This is a common shailo every year in the winter here in Eretz Yisrael. Those buildings that still use the hasakot that are heated with a method of oil (“solar” they call it) often have many people wanting to “opt” out of the system. The Rabbonim say that such a person even after “shutting” himself off must pay 40%. What is the reason for the 40%? What is it based on? Where does it come from? I have heard there are Dayanim and Batei Dinim in Eretz Yisrael that do not hold of this “40%” business at all since it is a “minhag” that started from a chok (if even that) in the medina that if someone is part of this heating system and doesn’t want to be part of it anymore still must pay 40%.
I have spoken to professionals in the industry who have said that if a person turns off the line going into his house he doesn’t have any benefit at all from the system. Why then should 40% be paid? Where does this so called “minhag” come from? If it is in fact based on a “chok” in the medina (al beit a “Jewish Medina”) why should Jews doing things al pi Din Torah accept it? Does this have a makor in Choshen Mishpat? If the minhag is not widespread among every Batei Din is it possible to say a person would like to hold like those batei dinim? If a clear explanation with makoros could be given in this it would be greatly appreciated. It would be a great toeles for the rabbim as well.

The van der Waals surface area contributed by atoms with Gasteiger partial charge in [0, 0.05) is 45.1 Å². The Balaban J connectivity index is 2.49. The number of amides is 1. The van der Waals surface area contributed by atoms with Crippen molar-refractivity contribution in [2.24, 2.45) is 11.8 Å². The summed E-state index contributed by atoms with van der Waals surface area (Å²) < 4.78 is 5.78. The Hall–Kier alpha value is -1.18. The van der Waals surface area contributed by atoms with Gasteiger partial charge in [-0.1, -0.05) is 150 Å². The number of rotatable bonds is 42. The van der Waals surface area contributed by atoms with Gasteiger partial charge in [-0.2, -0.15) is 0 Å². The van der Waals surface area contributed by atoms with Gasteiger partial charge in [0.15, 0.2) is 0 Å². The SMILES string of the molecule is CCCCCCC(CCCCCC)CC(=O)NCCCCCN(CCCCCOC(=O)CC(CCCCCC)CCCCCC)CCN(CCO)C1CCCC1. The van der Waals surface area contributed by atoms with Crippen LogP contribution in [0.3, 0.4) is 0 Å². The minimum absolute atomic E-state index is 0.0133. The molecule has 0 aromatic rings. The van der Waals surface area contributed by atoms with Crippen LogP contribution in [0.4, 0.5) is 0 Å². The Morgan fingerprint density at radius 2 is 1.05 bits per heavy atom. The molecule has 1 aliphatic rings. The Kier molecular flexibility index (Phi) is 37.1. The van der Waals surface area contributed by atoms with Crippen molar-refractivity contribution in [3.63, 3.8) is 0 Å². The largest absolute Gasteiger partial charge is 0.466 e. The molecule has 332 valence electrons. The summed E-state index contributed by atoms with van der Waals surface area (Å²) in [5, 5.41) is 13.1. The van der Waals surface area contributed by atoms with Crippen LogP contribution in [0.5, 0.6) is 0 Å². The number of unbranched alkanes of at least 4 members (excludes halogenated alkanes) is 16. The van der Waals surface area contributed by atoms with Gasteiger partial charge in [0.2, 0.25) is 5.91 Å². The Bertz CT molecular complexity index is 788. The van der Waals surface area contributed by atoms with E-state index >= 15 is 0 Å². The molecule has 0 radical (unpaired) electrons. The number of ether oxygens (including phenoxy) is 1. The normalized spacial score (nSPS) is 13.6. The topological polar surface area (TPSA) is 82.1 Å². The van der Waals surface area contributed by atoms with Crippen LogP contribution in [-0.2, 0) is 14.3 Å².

The Shulchan Aruch (176:6) rules that a person cannot simply leave a partnership in a unilateral move. This halachic ruling applies even to a partnership in a building, and will apply to the issue of the heating system.
The halachah is that in cases of leaving a partnership unilaterally, the person who leaves must continue to pay his share of the partnership, minus those expenses that are spared on account of his leaving.
In this case, the neighbors will be saving the price of the oil for the person who left; on the other hand, they won’t be saving the costs of running and maintenance, and experts explain that the main part of the expense doesn’t depend on people connected to the system, because the entire system is built for a certain number of apartments, and a significant part of the expense therefore remains, which the apartment owner must pay.
This is more or less the source of the 40% payment. According to the strict halachah, the amount will be determined by an evaluation of how much is saved by a person’s disconnecting from the system, and which expense remains. However, if the 40% custom is widespread it will be binding in halachah, irrespective of its source in the law of the land, because a person who buys an apartment does so with the custom in mind.